In the past 20 years, environmental scientists have been warning society and most world governments of the devastating effects plastic has on our nature. Normally, plastic requires over 1000 years to naturally decompose in nature. However, a plastic bag takes approximately 20-30 years, while plastic bottles usually take over 400 years.

Moreover, what most countries failed to recognize is the means this plastic waste reaches seas, oceans, and rivers. This directly caused the new problem to emerge – the microplastic water pollution. Microplastic is technically pieces of plastic smaller than 5mm, and they easily find a way into our drinking water due to this. Naturally, scientists and governments needed to put a stop to this.

Recycling, Banning and Putting a Levy on Plastic Bags

Probably the most effective and earliest form of fighting plastic bag pollution is recycling, which most countries eagerly started to do and invested in. However, this proved to be insufficient considering the amount of plastic waste we were throwing away. So the next logical step was to impose a levy on every plastic bag sold or outright ban them.

And while some countries took rigorous measures, such as banning plastic bags completely, others weren’t quite prepared to do this just yet. Therefore, imposing a levy is a method many governments decided to run to.

Since the Island of Fiji was largely hit by a lot of waste which found its way to its shores, this small nation had to react urgently.

The Environment and Climate Adaptation Levy (ECAL)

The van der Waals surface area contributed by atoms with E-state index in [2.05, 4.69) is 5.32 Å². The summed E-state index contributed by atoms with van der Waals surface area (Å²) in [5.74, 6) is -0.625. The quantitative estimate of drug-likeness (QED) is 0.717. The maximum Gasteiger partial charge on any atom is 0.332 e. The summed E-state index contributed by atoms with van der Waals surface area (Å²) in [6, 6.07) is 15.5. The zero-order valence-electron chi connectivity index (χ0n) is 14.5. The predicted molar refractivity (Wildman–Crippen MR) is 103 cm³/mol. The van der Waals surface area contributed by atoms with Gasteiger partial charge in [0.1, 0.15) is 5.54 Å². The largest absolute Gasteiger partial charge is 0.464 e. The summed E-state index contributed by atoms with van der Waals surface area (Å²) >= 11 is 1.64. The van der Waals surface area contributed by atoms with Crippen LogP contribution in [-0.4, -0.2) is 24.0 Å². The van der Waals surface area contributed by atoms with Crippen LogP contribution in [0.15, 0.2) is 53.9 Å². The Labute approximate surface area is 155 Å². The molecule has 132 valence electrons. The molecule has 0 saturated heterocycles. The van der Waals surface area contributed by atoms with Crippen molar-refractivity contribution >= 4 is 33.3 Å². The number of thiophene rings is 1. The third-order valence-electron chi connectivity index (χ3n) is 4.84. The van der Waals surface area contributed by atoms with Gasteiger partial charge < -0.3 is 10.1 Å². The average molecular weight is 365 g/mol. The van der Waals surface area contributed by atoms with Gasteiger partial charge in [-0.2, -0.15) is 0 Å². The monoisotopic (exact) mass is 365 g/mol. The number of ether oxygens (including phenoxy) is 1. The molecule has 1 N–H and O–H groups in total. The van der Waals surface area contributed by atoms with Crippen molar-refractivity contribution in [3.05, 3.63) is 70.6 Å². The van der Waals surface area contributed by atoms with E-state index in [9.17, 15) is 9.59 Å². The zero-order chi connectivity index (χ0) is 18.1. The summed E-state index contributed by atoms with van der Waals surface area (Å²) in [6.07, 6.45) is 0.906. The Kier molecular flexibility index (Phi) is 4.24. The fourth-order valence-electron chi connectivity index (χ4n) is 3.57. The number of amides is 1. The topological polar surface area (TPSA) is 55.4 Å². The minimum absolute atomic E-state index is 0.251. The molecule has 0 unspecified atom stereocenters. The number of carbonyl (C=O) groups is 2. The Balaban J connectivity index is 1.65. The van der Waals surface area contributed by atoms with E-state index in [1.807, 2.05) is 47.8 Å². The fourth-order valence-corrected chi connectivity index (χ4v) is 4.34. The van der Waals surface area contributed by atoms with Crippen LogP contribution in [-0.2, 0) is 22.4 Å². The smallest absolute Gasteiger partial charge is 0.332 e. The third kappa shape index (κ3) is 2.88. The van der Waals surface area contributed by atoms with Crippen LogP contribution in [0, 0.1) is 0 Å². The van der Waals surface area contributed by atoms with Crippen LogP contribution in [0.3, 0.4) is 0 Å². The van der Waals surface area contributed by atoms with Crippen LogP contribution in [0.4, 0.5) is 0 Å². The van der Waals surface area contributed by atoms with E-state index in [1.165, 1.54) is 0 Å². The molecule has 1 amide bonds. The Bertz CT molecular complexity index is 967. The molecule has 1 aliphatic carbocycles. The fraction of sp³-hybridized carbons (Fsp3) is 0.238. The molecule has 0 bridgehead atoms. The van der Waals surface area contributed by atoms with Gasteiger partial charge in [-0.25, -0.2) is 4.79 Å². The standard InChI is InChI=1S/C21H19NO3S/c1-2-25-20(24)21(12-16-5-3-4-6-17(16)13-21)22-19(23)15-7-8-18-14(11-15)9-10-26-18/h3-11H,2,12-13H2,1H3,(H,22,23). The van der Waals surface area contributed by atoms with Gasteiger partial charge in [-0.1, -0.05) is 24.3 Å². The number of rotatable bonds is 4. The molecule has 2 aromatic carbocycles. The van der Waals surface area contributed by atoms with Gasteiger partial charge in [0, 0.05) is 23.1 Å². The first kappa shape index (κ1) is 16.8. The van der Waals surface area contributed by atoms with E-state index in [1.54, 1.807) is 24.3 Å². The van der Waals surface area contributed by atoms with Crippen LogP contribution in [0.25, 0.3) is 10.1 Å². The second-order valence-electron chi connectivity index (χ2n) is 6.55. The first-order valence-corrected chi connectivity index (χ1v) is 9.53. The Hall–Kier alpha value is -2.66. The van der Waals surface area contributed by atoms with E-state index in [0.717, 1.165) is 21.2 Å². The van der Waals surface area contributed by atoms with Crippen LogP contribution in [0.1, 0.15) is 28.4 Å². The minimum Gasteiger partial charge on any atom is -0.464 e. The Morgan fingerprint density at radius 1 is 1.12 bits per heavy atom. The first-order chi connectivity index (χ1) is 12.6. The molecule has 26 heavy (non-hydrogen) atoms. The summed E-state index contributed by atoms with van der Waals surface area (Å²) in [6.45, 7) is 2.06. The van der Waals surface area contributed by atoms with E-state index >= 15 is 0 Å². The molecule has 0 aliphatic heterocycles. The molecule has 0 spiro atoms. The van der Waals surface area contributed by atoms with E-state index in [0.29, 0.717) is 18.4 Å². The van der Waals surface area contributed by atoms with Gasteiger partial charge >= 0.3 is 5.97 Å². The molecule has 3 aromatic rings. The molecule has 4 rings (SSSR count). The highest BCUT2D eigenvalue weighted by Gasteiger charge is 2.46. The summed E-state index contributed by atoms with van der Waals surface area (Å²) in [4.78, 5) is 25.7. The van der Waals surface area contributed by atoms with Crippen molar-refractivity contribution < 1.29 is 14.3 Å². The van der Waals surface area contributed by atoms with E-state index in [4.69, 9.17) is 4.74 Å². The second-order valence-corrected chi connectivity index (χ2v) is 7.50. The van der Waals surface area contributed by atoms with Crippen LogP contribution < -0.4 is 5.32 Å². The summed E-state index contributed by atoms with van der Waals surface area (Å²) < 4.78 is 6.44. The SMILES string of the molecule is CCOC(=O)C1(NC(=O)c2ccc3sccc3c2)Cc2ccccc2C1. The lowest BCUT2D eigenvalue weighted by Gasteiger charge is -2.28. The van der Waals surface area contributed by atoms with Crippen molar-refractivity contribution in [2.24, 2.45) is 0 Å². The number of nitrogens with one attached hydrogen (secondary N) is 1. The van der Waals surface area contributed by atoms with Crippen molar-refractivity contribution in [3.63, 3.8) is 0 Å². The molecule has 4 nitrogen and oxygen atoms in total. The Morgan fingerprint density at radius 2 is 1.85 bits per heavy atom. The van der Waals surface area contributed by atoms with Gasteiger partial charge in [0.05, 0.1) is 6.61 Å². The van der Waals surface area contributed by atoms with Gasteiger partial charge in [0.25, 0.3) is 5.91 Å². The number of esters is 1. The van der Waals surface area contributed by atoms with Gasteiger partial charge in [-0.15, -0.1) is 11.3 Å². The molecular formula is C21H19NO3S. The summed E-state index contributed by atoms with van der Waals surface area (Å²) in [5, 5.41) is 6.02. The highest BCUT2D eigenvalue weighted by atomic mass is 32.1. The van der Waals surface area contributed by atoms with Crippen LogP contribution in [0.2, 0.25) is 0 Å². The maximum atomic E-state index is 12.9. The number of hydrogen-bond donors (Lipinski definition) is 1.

As of August 1st, 2017, all businesses are required to charge a levy of 10 cents per sold plastic bag. With this, Fiji became one of the first countries in the world to declare war against plastic waste.

The officials stated that the money collected with the levy will be used to help ecological organizations and help the country fight pollution. Moreover, both locals and tourists will be reminded of the harmful effects plastic bags have each time they purchase one.

Considering that in 2017 Fiji Revenue and Customs Services (FRCS) and Data Tech International (DTI) introduced a whole new fiscalization method (TaxCore), implementing this levy into the system technically over-night was a possibility.

Since all of the POS units in Fiji are sending each receipt to TaxCore, online or offline, the Tax Administration has up-to-date information on the tax collected based on the plastic bags sold.

Thanks to the TaxCore platform, the government of Fiji was able to implement the new plastic bag levy on a tight schedule. Most importantly, there were absolutely no issues in the process and most of the businesses managed to comply immediately. This further proves the importance of digitalizing tax collection and fiscal economy alike.

To find out more about TaxCore and its many functions, feel free to get in touch with us.

Leave a Reply

Your email address will not be published. Required fields are marked *


− 5 = four